Stina Blackstenius has five goals in Arsenal’s opening nine games of this season. Three of those have been from the bench and all but one arrived after the 75th minute. The outlier is her goal against Manchester United in the WSL which came after 14 minutes in her only WSL start of the season. I will come on to why that game perhaps wasn’t such an outlier in a moment.
Calculating player minutes has become an even more imprecise science with the new directives around stoppage time but I have Blackstenius as having played around 325 minutes so far this season, meaning she has scored a goal approximately every 65 minutes. Of course, we are dealing with a very small sample size and I wouldn’t expect that sort of ratio to hold up for the entire season. Last season’s WSL Golden Boot winner Rachel Daly averaged a goal every 88 minutes in 2022-23.
Last season Blackstenius, who was really Arsenal’s only out and out centre-forward, averaged a goal around every 200 minutes. Despite the small sample size from this season, I do think there is something about Blackstenius’ new role as a ‘finisher’, ‘impactor’ or ‘supersub’ (delete as appropriate) that suits her attributes. The summer signing of Alessia Russo has seen her take a slightly reduced role, whereas last season she took part in every single game (a feat she already cannot match this year, she was an unused sub away at Bristol City).
For a start, there are similarities between Blackstenius and Russo, but differences too. Russo is far more inclined to drop into midfield and connect play. She drops a lot deeper than Blackstenius does when the Swede plays upfront and that draws defenders away from their penalty area. I think that creates good situations for Blackstenius, who prefers to runs the channels, to come into.
When teams become accustomed to following Russo away from the penalty area, bringing on Stina and her strong running in behind causes teams a different problem and one they have often struggled to adjust to. Blackstenius is a good player to use against tiring defenders but she is also a good player to bring on when her teammates are tiring and want a more direct outlet, as Jonas Eidevall explained to Arseblog News after her winner against Manchester City.
“I brought on Stina because I thought ‘if that is the way we are going to do it (being compact and defending deeper), instead of trying to be too hollow and playing inside, let’s stay compact and then when we do win the ball we have one of the best players at attacking the channels in the world and that proved to be a good choice.” It was exactly how Stina notched the winner, as McCabe hit her with a long ball into the channel.
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These are the sorts of goals far more likely to happen later in games, when opponents are tired and less diligent about chasing back and when teammates are tired and more inclined to ‘get it launched’ into the channel. In a sense, Arsenal are beginning to develop an attacking model where Russo softens them up and Blackstenius comes on to land a killer blow.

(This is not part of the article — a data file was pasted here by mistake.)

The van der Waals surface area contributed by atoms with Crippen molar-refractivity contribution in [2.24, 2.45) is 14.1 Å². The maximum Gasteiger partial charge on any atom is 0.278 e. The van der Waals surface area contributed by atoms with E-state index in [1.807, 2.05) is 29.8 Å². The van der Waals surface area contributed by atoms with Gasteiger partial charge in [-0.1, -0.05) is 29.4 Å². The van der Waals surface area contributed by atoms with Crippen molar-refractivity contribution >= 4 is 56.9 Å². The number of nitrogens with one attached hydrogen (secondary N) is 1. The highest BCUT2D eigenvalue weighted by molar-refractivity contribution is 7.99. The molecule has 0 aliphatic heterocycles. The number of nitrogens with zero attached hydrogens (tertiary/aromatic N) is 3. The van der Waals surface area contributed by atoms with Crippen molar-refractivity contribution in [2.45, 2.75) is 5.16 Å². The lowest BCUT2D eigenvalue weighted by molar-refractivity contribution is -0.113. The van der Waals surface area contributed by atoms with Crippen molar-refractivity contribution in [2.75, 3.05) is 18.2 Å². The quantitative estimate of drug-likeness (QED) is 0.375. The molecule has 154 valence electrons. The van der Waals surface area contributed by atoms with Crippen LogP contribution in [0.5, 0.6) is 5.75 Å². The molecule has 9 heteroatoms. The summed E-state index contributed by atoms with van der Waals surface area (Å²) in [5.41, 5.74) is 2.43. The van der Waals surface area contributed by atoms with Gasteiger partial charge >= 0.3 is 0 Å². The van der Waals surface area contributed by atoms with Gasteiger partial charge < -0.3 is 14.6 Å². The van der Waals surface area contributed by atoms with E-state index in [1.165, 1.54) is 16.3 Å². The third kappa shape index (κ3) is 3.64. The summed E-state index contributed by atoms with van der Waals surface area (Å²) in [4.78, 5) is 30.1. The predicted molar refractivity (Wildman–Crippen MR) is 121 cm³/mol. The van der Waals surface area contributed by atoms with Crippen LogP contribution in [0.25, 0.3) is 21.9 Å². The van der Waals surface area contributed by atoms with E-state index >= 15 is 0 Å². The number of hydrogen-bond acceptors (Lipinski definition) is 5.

On occasion, Blackstenius and Russo play together too, with Russo dropping into the slightly deeper role and Blackstenius ahead of her. In the Aston Villa game, Russo scores her stoppage time winner from the edge of the area, with Stina attacking the six yard box when Mead tucks the ball back to Russo. It is a model I think we will see plenty of times from the bench in this campaign and not just when Arsenal are chasing games. Blackstenius came on at Leicester with the score at 4-2 to play ahead of Russo.
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When you watch the Leicester goal back, Russo is deep in her own half teeing up the counter, with Blackstenius at the sharp end of the pitch with the finish. Leicester were playing with a high defensive line and Stina was well positioned to punish them. Her goal in the Conti Cup against Bristol City comes on the only occasion this season where she starts and finishes a game. But it is still a very ‘game state’ goal, with Bristol chasing an equaliser at 2-1 in stoppage time, Arsenal counter and Blackstenius is better able to run in behind.
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The Manchester United goal is an outlier only in the sense that it comes in the first half of the game. The whole reason Stina started that game was because United play a high defensive line and Eidevall felt Blackstenius’ ability at attacking the channels would be beneficial from the start, as he explained post-match.
“Our thinking was that they would be a little bit vulnerable on the counter attack, we thought about how we wanted to set up our pressing and the zones we wanted to win the ball in. We thought we could use some key qualities with Stina’s running in behind and Kim’s ability to drive the ball forward and operate in the pocket. For the first goal it worked very well.”
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No player, let alone a striker, really aspires to be ‘Plan B’, of course. However, a lot of Blackstenius’ qualities are suited to game states that more commonly occur towards the end of games. Eidevall talks a lot about swapping out his front line during the second half and the importance of “finishers.” For the time being, being one of Eidevall’s ‘finishers’ is turning Blackstenius into one of Arsenal’s most lethal finishers.